Regarding the Dec. 23 op-ed by Newt Gingrich and Donald E. Graham, “Fund the wall, save the dreamers”:
Mr. Gingrich and Mr. Graham suggested that Congress urge President Trump to restore the path to legalization and protection of the “dreamers” in exchange for funding the border wall that Mr. Trump demands. This is like supporting a school bully who took a toy and then promises to give it back if he gets a better toy. This is not a trade; this is more like bartering with stolen goods.
Oscar Labiano, Fairfax
The proposal from Newt Gingrich and Donald E. Graham — that lawmakers capitulate to the president’s temper tantrum after a bipartisan agreement had been reached to keep government funded — was shortsighted and dangerous.
Our economy is in disarray, our foreign policy is unpredictable, claims of misfeasance abound, government is at a standstill, and the most knowledgeable and skilled advisers of the executive branch are fleeing like rats from a sinking ship that we are all on together. Those leaving this administration in protest are Republicans, but, more important, they are patriotic citizens who understand the importance of our great democracy. They said enough already.
Why further enable this president?
Richard A. Cook, Indianapolis
I am one of the 85 percent of Americans who believe that dreamers should be allowed to remain in the United States and be provided a path to citizenship. Newt Gingrich and Donald E. Graham proposed that Congress should appropriate $5 billion for the border wall in exchange for this humane objective and that it requires only bipartisan leadership. Mr. Gingrich is the individual who initiated the march to destroy bipartisanship in favor of power to the ruling party.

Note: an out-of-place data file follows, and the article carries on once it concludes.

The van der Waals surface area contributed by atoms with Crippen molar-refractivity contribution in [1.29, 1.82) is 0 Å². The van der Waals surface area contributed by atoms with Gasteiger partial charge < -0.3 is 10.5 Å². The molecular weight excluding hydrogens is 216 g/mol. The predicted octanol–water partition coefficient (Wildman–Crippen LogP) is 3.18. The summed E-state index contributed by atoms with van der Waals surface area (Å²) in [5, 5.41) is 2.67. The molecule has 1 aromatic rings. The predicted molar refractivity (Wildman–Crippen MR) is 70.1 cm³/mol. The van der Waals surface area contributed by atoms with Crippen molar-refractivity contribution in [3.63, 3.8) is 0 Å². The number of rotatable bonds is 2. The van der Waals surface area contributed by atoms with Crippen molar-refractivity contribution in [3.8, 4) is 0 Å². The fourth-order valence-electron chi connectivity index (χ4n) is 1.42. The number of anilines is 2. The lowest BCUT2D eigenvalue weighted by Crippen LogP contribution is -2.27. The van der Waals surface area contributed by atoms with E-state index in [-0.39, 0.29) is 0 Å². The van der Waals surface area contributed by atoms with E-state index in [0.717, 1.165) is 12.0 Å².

This compromise would be an attempt to appease a president who has repeatedly reneged on his statements and is embarked on a campaign to rid himself of any advisers who have shown any integrity or consideration for anything other than displaying the power of the presidency.
I vote no.
Gilbert M. Eisner, Chevy Chase
Near the end of the article by Newt Gingrich and Donald E. Graham arguing the merits of long-needed legislation to legitimate the status of the dreamers brought to this country as children, I encountered this stupefying suggestion: “Whether you support money to build the wall or regard it as a waste, everyone knows it is of central importance to the president, and he is proving he is prepared to fight for it. Why shouldn’t Congress take advantage of the best opportunity in years to give the dreamers the open door they deserve?” As someone who considers the wall wasteful (wasting money, wasting labor, laying waste to the environment along our southern border), I am astounded by the writers’ proposal that our legislators deliberately capitulate to one person’s stubborn demand in exchange for a policy that they admit is fair and just in its own right.
Florence Newman, Towson